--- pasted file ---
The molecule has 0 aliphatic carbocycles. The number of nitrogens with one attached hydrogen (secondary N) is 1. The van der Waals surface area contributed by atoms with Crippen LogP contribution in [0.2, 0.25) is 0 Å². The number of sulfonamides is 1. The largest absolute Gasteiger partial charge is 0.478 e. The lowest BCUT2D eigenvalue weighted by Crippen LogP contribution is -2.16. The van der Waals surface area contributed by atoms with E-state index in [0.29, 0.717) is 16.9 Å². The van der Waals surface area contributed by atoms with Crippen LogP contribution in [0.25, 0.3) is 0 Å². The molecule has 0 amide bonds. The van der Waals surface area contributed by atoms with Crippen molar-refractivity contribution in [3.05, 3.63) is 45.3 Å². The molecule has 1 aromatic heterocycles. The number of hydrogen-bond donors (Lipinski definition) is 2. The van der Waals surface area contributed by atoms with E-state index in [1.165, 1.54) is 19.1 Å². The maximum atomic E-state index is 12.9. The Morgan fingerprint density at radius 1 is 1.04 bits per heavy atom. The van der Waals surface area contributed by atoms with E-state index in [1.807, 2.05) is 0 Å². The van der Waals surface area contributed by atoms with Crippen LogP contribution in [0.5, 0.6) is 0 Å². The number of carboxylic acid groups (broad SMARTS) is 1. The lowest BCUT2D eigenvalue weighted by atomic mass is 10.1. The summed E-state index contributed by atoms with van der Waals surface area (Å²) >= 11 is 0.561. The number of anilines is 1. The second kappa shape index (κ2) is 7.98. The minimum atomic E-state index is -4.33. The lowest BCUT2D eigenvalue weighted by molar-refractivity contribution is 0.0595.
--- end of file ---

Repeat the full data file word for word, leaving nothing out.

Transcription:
The molecule has 0 aliphatic carbocycles. The number of nitrogens with one attached hydrogen (secondary N) is 1. The van der Waals surface area contributed by atoms with Crippen LogP contribution in [0.2, 0.25) is 0 Å². The number of sulfonamides is 1. The largest absolute Gasteiger partial charge is 0.478 e. The lowest BCUT2D eigenvalue weighted by Crippen LogP contribution is -2.16. The van der Waals surface area contributed by atoms with E-state index in [0.29, 0.717) is 16.9 Å². The van der Waals surface area contributed by atoms with Crippen LogP contribution in [0.25, 0.3) is 0 Å². The molecule has 0 amide bonds. The van der Waals surface area contributed by atoms with Crippen molar-refractivity contribution in [3.05, 3.63) is 45.3 Å². The molecule has 1 aromatic heterocycles. The number of hydrogen-bond donors (Lipinski definition) is 2. The van der Waals surface area contributed by atoms with E-state index in [1.165, 1.54) is 19.1 Å². The maximum atomic E-state index is 12.9. The Morgan fingerprint density at radius 1 is 1.04 bits per heavy atom. The van der Waals surface area contributed by atoms with E-state index in [1.807, 2.05) is 0 Å². The van der Waals surface area contributed by atoms with Crippen LogP contribution in [0.5, 0.6) is 0 Å². The number of carboxylic acid groups (broad SMARTS) is 1. The lowest BCUT2D eigenvalue weighted by atomic mass is 10.1. The summed E-state index contributed by atoms with van der Waals surface area (Å²) >= 11 is 0.561. The number of anilines is 1. The second kappa shape index (κ2) is 7.98. The minimum atomic E-state index is -4.33. The lowest BCUT2D eigenvalue weighted by molar-refractivity contribution is 0.0595.